Legal Feeds Blog
|A study by Fasken Martineau DuMoulin LLP found that the number of proxy contests has increased drastically in recent years.|
These are some of the findings of Fasken Martineau DuMoulin LLP’s “Canadian Proxy Contest Study” released today.
Proxy contests have come into the spotlight in recent years, especially with last year’s high-profile Canadian Pacific Railway dispute. Telus Inc., Agrium Inc., and Rona Inc. were also involved in proxy fights in 2012.
Aaron Atkinson, a partner at Faskens and one of the authors of the study, says it was conducted to gather empirical data on proxy contests — something you don’t see very often in Canada.
“There has been a lot written about proxy contests in recent years . . . and so I think there was a lot of speculation about how shareholders were doing in the fights and so forth, but from what we could tell there was limited actual empirical data on what were the actual outcomes, what were the tactics people were employing, and what kind of success might they be having in employing those tactics,” Atkinson tells Legal Feeds.
The study lists five main findings:
1. It’s true: proxy contests are on the rise.
A total of 101 contests were completed during the 2008-12 study period, representing an 84-per-cent increase over the preceding five-year period. The last five years also witnessed a 98-per-cent increase in the number of contests focused on change in the boardroom.
2. Dissidents achieved success well over half of the time.
In 54 per cent of all board-related contests, dissidents were successful in their public campaign for board change.
3. No one is immune.
Issuers of all sizes and in all industries were the targets of board-related contests. Indeed, the composition of companies targeted in board-related contests almost mirrored the composition of Canadian-listed issuers by size and industry sector.
4. Dissidents often benefit from a high-stakes game.
A high-stakes approach appeared to benefit the dissident in board-related contests. Higher success rates were associated with:
• having more "skin in the game" with a significant equity stake;
• employing "winner takes all" tactics, including by seeking a clean sweep of the boardroom;
• waging a lengthier public campaign despite the added costs.
5. True settlement is elusive.
Once a board-related contest was publicly initiated, it almost always went the distance. Fewer than one in five board-related contests during the study period ended with an announced settlement. Moreover, a quarter of these settlements may have been less motivated by compromise than by a desire to ensure an orderly outcome to a foregone conclusion.
The fact that shareholders seeking change were successful more than half the time, “you wonder whether there’s in part a snowball effect because obviously if there’s some success in the market you might have others thinking this is a useful tool,” says Atkinson.
The big question is whether proxy contests are going to be a permanent trend in the Canadian economy, he says.
“If you look at the market returns in the preceding year, a higher number of proxy contests tend to happen in years following poor market returns. So you’ve got disgruntled shareholders who are looking for change because the stock price is falling,” says Atkinson.
“So the question is if the economy does improve — as people seem to be hinting at — and therefore stock market returns improve, do shareholders maybe have a less compelling case for change because happy shareholders are less likely to vote out the board? So if the markets turn around maybe you’ll see fewer [proxy contests], but at the same time, if in fact proxy contests are more motivated by this larger shareholder democracy trend then maybe they will be here to stay.”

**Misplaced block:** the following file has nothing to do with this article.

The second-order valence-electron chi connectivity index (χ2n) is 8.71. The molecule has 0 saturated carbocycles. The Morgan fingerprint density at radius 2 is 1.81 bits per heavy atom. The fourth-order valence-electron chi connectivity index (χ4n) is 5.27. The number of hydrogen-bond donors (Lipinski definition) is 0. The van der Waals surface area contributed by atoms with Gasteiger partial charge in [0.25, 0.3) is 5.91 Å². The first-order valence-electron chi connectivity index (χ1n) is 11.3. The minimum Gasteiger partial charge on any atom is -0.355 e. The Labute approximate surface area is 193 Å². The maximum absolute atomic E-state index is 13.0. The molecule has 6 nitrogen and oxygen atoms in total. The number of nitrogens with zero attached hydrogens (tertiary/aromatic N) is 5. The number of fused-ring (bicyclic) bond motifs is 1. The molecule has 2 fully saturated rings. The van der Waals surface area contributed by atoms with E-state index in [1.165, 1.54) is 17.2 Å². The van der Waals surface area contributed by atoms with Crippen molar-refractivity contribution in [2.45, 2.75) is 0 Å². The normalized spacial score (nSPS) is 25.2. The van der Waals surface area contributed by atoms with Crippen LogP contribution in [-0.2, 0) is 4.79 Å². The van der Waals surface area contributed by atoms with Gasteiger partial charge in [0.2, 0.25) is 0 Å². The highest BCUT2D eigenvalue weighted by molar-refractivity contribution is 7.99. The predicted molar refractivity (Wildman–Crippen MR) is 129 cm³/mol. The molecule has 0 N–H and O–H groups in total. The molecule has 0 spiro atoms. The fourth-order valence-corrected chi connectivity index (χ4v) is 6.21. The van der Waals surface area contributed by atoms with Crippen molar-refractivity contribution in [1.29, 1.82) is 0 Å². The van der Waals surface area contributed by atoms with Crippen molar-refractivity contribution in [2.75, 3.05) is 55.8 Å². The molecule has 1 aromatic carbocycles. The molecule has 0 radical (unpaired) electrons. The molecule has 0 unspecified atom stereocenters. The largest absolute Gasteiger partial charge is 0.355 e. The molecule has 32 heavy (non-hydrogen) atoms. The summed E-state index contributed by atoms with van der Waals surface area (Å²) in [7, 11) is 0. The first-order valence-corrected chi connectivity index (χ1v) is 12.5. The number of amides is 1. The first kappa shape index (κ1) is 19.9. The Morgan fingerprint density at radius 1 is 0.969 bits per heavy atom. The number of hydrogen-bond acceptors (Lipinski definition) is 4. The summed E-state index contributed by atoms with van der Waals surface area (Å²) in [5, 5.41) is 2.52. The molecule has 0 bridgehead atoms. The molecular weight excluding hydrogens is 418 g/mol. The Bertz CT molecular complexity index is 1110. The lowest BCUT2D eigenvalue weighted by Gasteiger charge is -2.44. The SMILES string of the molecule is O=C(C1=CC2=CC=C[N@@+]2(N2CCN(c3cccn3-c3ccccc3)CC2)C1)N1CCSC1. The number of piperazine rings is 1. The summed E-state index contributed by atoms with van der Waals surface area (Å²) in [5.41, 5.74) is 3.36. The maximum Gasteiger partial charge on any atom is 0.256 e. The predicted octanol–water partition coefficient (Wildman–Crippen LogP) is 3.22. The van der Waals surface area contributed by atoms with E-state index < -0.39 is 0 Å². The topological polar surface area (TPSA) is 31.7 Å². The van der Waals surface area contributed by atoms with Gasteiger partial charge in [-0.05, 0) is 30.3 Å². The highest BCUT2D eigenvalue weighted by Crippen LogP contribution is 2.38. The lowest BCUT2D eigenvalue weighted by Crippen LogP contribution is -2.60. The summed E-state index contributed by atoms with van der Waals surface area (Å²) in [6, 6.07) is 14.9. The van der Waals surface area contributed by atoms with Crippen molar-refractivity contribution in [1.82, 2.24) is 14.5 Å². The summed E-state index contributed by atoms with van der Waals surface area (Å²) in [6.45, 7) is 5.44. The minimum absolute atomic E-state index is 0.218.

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|Magistrate Judge Andrew Peck and Senior Judge Michael Baylson at Legal Tech. (Photo: Gail J. Cohen)|
While large chunks of the discussion centred on U.S. rules and practices, they did share opinions of value to anyone involved in litigation and looking to manage costs and data. Here are a few of their tips.
- When fighting a request from plaintiffs to provide more discovery, especially in the pre-certification stages of a class action, defendants should provide judges with very specific, fact-based affidavits as to what the costs of providing the requested documents would be. Don’t throw out numbers that aren’t supported by facts or simply argue that the requests are overbroad or burdensome.
- When there are disputes over discovery costs, judges may not really appreciate or understand what the case is worth. Defendants need to make clear the reality of their exposure. Sometimes there are obvious dollar amounts but where there are societal values (such as in labor discrimination cases), counsel need to present appropriate information to the court.
- “Bring your geek to court day” is sometimes necessary because it’s the e-discovery experts who both understand the technology and get to the heart of how and what it will cost to “right-size” e-discovery. Those experts will be of enormous assistance to the judge.
- Follow Sedona guidelines on proportionality. Peck says some of the most costly disputes arise from Mickey Mouse problems like lawyers not returning each other’s calls. Co-operation, be it called that or the “strategic release of documents” if your clients aren’t keen on “co-operating,” can keep costs down dramatically. And every client wants that.
- Discovery doesn’t have to be perfect. It just needs to be fair. That requires quite a lot of education for both lawyers and judges in issues surrounding e-discovery.
- The best way for companies to save money on e-discovery costs is to have a records management program in place — “get rid of all the ‘let’s go to lunch e-mails.’” If your information house is in order at all times, it will end up being a lot cheaper when and if you ever end up in e-discovery.